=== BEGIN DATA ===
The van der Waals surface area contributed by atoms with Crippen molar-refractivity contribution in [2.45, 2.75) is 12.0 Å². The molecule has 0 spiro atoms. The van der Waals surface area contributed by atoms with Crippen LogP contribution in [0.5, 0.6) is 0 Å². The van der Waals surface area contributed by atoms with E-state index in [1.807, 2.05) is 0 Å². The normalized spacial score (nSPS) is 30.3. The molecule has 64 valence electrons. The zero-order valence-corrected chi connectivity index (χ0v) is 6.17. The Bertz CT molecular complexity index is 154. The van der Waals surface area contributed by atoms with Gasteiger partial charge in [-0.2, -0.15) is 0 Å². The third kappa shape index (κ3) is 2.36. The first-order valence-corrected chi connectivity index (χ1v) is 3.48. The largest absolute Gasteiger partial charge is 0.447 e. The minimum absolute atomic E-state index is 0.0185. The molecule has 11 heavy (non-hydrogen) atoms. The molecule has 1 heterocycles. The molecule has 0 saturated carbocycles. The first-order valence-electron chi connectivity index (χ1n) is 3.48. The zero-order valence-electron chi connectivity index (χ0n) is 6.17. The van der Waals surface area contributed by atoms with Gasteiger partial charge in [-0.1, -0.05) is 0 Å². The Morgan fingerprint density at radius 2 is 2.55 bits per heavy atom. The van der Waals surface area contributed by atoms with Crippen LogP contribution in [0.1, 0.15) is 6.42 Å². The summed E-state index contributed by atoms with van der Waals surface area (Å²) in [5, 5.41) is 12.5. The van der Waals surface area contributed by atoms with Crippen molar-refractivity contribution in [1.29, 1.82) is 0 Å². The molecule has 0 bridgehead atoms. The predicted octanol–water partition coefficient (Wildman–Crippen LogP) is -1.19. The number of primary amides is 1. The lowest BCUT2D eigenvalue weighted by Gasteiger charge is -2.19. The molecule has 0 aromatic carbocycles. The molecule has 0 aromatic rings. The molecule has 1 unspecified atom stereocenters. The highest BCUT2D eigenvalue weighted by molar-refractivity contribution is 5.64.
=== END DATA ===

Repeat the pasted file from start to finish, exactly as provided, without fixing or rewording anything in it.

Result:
The van der Waals surface area contributed by atoms with Crippen molar-refractivity contribution in [2.45, 2.75) is 12.0 Å². The molecule has 0 spiro atoms. The van der Waals surface area contributed by atoms with Crippen LogP contribution in [0.5, 0.6) is 0 Å². The van der Waals surface area contributed by atoms with E-state index in [1.807, 2.05) is 0 Å². The normalized spacial score (nSPS) is 30.3. The molecule has 64 valence electrons. The zero-order valence-corrected chi connectivity index (χ0v) is 6.17. The Bertz CT molecular complexity index is 154. The van der Waals surface area contributed by atoms with Gasteiger partial charge in [-0.2, -0.15) is 0 Å². The third kappa shape index (κ3) is 2.36. The first-order valence-corrected chi connectivity index (χ1v) is 3.48. The largest absolute Gasteiger partial charge is 0.447 e. The minimum absolute atomic E-state index is 0.0185. The molecule has 11 heavy (non-hydrogen) atoms. The molecule has 1 heterocycles. The molecule has 0 saturated carbocycles. The first-order valence-electron chi connectivity index (χ1n) is 3.48. The zero-order valence-electron chi connectivity index (χ0n) is 6.17. The van der Waals surface area contributed by atoms with Gasteiger partial charge in [-0.1, -0.05) is 0 Å². The Morgan fingerprint density at radius 2 is 2.55 bits per heavy atom. The van der Waals surface area contributed by atoms with Crippen LogP contribution in [0.1, 0.15) is 6.42 Å². The summed E-state index contributed by atoms with van der Waals surface area (Å²) in [5, 5.41) is 12.5. The van der Waals surface area contributed by atoms with Crippen molar-refractivity contribution in [1.29, 1.82) is 0 Å². The molecule has 0 bridgehead atoms. The predicted octanol–water partition coefficient (Wildman–Crippen LogP) is -1.19. The number of primary amides is 1. The lowest BCUT2D eigenvalue weighted by Gasteiger charge is -2.19. The molecule has 0 aromatic carbocycles. The molecule has 0 aromatic rings. The molecule has 1 unspecified atom stereocenters. The highest BCUT2D eigenvalue weighted by molar-refractivity contribution is 5.64.